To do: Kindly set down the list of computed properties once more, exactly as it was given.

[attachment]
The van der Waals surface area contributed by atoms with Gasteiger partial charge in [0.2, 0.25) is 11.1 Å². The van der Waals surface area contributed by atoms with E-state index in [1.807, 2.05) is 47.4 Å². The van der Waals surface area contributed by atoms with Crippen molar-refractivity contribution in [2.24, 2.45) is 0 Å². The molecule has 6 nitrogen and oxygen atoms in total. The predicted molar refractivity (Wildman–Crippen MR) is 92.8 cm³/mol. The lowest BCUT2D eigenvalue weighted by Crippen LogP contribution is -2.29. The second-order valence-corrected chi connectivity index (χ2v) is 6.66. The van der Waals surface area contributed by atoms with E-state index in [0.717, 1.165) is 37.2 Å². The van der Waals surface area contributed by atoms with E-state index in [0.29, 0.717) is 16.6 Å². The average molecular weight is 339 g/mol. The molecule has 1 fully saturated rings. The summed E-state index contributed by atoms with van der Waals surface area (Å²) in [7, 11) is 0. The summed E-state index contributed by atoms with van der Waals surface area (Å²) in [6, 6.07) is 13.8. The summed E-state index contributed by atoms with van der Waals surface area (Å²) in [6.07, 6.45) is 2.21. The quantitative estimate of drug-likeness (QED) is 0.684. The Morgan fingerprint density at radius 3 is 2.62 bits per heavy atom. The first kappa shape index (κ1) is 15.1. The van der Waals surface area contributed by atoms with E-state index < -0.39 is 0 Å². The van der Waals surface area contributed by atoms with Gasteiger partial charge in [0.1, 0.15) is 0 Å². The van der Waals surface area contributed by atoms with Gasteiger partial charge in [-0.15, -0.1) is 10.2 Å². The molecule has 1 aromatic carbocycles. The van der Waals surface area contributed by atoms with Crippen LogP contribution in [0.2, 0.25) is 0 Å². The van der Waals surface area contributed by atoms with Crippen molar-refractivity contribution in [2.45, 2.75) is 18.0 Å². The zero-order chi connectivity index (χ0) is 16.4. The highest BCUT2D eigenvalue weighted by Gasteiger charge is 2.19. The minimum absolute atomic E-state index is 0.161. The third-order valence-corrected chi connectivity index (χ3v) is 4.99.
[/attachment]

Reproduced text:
The van der Waals surface area contributed by atoms with Gasteiger partial charge in [0.2, 0.25) is 11.1 Å². The van der Waals surface area contributed by atoms with E-state index in [1.807, 2.05) is 47.4 Å². The van der Waals surface area contributed by atoms with Crippen molar-refractivity contribution in [2.24, 2.45) is 0 Å². The molecule has 6 nitrogen and oxygen atoms in total. The predicted molar refractivity (Wildman–Crippen MR) is 92.8 cm³/mol. The lowest BCUT2D eigenvalue weighted by Crippen LogP contribution is -2.29. The second-order valence-corrected chi connectivity index (χ2v) is 6.66. The van der Waals surface area contributed by atoms with E-state index in [0.717, 1.165) is 37.2 Å². The van der Waals surface area contributed by atoms with E-state index in [0.29, 0.717) is 16.6 Å². The average molecular weight is 339 g/mol. The molecule has 1 fully saturated rings. The summed E-state index contributed by atoms with van der Waals surface area (Å²) in [7, 11) is 0. The summed E-state index contributed by atoms with van der Waals surface area (Å²) in [6, 6.07) is 13.8. The summed E-state index contributed by atoms with van der Waals surface area (Å²) in [6.07, 6.45) is 2.21. The quantitative estimate of drug-likeness (QED) is 0.684. The Morgan fingerprint density at radius 3 is 2.62 bits per heavy atom. The first kappa shape index (κ1) is 15.1. The van der Waals surface area contributed by atoms with E-state index < -0.39 is 0 Å². The van der Waals surface area contributed by atoms with Gasteiger partial charge in [0.1, 0.15) is 0 Å². The van der Waals surface area contributed by atoms with Gasteiger partial charge in [-0.15, -0.1) is 10.2 Å². The molecule has 1 aromatic carbocycles. The van der Waals surface area contributed by atoms with Crippen LogP contribution in [0.2, 0.25) is 0 Å². The van der Waals surface area contributed by atoms with Crippen molar-refractivity contribution in [2.45, 2.75) is 18.0 Å². The zero-order chi connectivity index (χ0) is 16.4. The highest BCUT2D eigenvalue weighted by Gasteiger charge is 2.19. The minimum absolute atomic E-state index is 0.161. The third-order valence-corrected chi connectivity index (χ3v) is 4.99.